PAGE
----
Ichneumon wasps are perhaps the largest animal family on the planet, made up of between 60,000 and 100,000 different species. Approximately 5,000 to 8,000 can be found in North America, and of these eleven are of the genus shown here (Hymenoptera: Ichneumonidae: Ophion sp.). These are among the most common Ichneumon wasps in North America and they also happen to be attracted to lights. Because of this it’s not unusual to see them from late spring to late summer hovering around porches at night.
Although Ichneumon wasps are a vast and very diverse group of insects, one notable characteristic they all have in common relates to their wing venation. There are technical terms to describe this, but most people just call it the “horse head” shape that appears mid-wing:
Many insects feature one or more simple eyes called “ocelli,” often in conjunction with larger compound eyes. Ophion species have three very prominent ocelli, effectively giving them five notably large eyes. While the compound eyes have enough resolution to make out images, the ocelli only detect light and motion.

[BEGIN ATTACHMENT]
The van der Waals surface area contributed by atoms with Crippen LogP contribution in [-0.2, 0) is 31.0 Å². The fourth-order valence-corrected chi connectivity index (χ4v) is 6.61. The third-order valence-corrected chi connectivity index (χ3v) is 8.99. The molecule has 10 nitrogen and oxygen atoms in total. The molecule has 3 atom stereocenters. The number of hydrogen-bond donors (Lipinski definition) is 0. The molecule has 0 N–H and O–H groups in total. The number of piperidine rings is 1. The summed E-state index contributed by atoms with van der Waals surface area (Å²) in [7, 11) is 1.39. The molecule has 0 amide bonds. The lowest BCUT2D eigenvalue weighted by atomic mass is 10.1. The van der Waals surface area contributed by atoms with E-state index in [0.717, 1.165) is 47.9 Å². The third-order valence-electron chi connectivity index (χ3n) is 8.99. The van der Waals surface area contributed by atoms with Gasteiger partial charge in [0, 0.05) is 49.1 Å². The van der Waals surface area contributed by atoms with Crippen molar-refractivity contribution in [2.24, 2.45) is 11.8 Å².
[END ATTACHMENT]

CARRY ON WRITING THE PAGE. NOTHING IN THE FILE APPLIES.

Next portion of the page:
Adult Ophion wasps breed during the warmer months of the year. Inseminated females seek out caterpillars and lay an egg on each one they find. Once the egg hatches the wasp larva bores into the caterpillar host and slowly devours it from within, eventually pupating and emerging as an adult. This parasitoid behavior is like parasitic behavior, but it ultimately kills the host. Since the caterpillars of many butterflies and moths are economically damaging pests of crops, many Ichneumon wasps are important biological control agents. Ophion species do not happen to be among of the more useful to humans.